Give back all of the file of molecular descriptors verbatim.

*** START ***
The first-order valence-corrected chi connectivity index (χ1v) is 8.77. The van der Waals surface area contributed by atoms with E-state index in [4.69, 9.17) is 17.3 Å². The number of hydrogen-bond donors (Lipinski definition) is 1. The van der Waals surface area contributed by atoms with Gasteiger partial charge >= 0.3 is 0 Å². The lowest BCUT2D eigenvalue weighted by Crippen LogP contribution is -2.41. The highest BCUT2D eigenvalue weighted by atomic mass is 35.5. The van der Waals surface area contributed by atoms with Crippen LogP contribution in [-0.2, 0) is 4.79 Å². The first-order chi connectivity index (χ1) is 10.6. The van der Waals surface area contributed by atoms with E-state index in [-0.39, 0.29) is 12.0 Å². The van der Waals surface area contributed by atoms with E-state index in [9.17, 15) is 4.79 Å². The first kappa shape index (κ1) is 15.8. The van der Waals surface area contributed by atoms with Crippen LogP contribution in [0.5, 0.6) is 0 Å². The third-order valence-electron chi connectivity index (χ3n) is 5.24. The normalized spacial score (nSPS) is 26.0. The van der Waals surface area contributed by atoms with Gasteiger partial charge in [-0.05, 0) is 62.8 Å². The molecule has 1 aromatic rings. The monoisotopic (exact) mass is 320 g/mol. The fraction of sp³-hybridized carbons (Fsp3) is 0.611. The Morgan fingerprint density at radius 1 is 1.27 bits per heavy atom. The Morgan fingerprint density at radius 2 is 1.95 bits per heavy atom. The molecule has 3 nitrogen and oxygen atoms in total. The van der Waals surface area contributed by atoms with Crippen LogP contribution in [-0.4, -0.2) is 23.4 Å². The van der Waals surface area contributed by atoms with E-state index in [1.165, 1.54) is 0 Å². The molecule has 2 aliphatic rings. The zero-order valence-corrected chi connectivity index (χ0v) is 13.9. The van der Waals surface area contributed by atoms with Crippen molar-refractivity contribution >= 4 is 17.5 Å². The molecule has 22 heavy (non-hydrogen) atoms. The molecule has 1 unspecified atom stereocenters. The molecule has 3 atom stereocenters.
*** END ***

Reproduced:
The first-order valence-corrected chi connectivity index (χ1v) is 8.77. The van der Waals surface area contributed by atoms with E-state index in [4.69, 9.17) is 17.3 Å². The number of hydrogen-bond donors (Lipinski definition) is 1. The van der Waals surface area contributed by atoms with Gasteiger partial charge >= 0.3 is 0 Å². The lowest BCUT2D eigenvalue weighted by Crippen LogP contribution is -2.41. The highest BCUT2D eigenvalue weighted by atomic mass is 35.5. The van der Waals surface area contributed by atoms with Crippen LogP contribution in [-0.2, 0) is 4.79 Å². The first-order chi connectivity index (χ1) is 10.6. The van der Waals surface area contributed by atoms with E-state index in [-0.39, 0.29) is 12.0 Å². The van der Waals surface area contributed by atoms with E-state index in [9.17, 15) is 4.79 Å². The first kappa shape index (κ1) is 15.8. The van der Waals surface area contributed by atoms with Crippen LogP contribution in [0.5, 0.6) is 0 Å². The third-order valence-electron chi connectivity index (χ3n) is 5.24. The normalized spacial score (nSPS) is 26.0. The van der Waals surface area contributed by atoms with Gasteiger partial charge in [-0.05, 0) is 62.8 Å². The molecule has 1 aromatic rings. The monoisotopic (exact) mass is 320 g/mol. The fraction of sp³-hybridized carbons (Fsp3) is 0.611. The Morgan fingerprint density at radius 1 is 1.27 bits per heavy atom. The Morgan fingerprint density at radius 2 is 1.95 bits per heavy atom. The molecule has 3 nitrogen and oxygen atoms in total. The van der Waals surface area contributed by atoms with Crippen LogP contribution in [-0.4, -0.2) is 23.4 Å². The van der Waals surface area contributed by atoms with E-state index in [1.165, 1.54) is 0 Å². The molecule has 2 aliphatic rings. The zero-order valence-corrected chi connectivity index (χ0v) is 13.9. The van der Waals surface area contributed by atoms with Crippen molar-refractivity contribution >= 4 is 17.5 Å². The molecule has 22 heavy (non-hydrogen) atoms. The molecule has 1 unspecified atom stereocenters. The molecule has 3 atom stereocenters.